Fig. 109  The path of the light in Michelson's experiment.

the light passes from Ato B, the earth moves a short distance forward so that the point B arrives at the point B' of the ether. Thus the true path of the light in the ether is AB', and if it takes a time t to cover this distance, then AB, = ct. During the same time A has moved on to the point A' with the velocity v, thus AA' = vt. If we now apply Pythagoras' theorem to the right-angled triangle  AA'B, we get  
2t2 =l 2 + v2t2
2 (c2- v2) =l2,       t2   =    l2        =    l2        1    ,                                                                                                  c2 - v2          c2     1- 2
                                                                                      t  =  l        1    .
                                                                                             c   /  1
- 2                                                              

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The light requires exactly the same time to make the return journey, for the earth shifts by the same amount, so that the initial point  A moves from  A' to A ".
      Thus the light takes the following time for the journey backwards and forwards:
                                                                                        t  =  2l        1    .
                                                                                                c    /  1
- 2
The difference between the times taken to cover the same distance parallel and perpendicular to the earth's motion is thus
1- t2  = 21  (      1   .  -           1     ).
                                                                                               c      1-
2           / 1- 2

Now, by neglecting terms of higher order than the second in   (similar to what was done on p. 126) we may approximate by replacing     1     by    1 +
2, and        1       by 1 +  2*  .
                                        /1 -
2                                    2
Hence we may write to a sufficient degree of approximation  t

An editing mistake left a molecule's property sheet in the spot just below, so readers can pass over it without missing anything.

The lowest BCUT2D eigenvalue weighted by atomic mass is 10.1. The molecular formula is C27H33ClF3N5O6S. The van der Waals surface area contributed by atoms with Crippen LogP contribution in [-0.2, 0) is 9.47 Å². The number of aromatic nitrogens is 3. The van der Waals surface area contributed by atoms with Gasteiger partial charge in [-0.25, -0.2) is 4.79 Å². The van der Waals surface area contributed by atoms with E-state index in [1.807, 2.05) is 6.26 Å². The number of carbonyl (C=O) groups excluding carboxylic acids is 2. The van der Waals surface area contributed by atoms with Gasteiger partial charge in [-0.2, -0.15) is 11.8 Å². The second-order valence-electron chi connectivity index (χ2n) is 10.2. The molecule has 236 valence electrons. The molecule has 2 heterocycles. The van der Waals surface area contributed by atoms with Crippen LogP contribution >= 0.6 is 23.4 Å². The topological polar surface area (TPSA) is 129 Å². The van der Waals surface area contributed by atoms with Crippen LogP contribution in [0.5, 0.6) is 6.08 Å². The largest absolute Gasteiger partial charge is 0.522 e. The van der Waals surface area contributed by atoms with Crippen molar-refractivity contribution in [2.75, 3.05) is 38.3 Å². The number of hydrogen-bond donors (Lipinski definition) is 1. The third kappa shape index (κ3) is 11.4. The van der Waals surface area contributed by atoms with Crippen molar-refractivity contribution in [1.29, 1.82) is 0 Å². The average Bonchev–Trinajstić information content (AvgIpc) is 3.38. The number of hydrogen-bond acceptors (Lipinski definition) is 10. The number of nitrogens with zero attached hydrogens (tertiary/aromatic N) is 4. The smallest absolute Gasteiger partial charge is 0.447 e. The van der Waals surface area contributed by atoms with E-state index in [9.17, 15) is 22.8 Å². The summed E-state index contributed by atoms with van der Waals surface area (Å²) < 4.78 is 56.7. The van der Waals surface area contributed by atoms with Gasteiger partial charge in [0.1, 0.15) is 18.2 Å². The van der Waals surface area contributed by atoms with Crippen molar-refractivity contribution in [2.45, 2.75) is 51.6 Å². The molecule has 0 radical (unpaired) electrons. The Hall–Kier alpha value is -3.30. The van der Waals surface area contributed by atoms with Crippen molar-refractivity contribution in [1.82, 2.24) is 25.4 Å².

1- t2  = 2l      [ ( 1 + 2) - ( 1 + 2 ) ] = 21   2  = 1  2 .
                                                                                                           c                               2           c    2      c
     The retardation of the one light wave compared with the other is thus a quantity of the second order.
     This retardation may be measured with the help of Michelson's interferometer (Fig 110).  In this the light coming from the source Q is divided at the half silvered-plate P into two rays which run in perpendicular directions to the mirrors S
1 and S2,                                                                                                                        
At which they are reflected and sent back to the plate  P. From P onwards they run parallel into the telescope F where they interfere. If the distances S
1P and S2P are equal and if one arm of the apparatus is placed in the direction of the earth's motion, one duplicates the    /                                                                                                                  
* To show the approximate validity of the equation       1     = 1 + 2    write it   1 = (1-  2) ( 1 + 2) - 4,
- 2
which is correct if  
4 is neglected. In the same way squaring        1      = 1 +  2 , one obtains      1     =  1 + 2 + 4;  if the                                                                                          / 1- 2                2                        1- 2                    4
last term is neglected one has the same formula as above.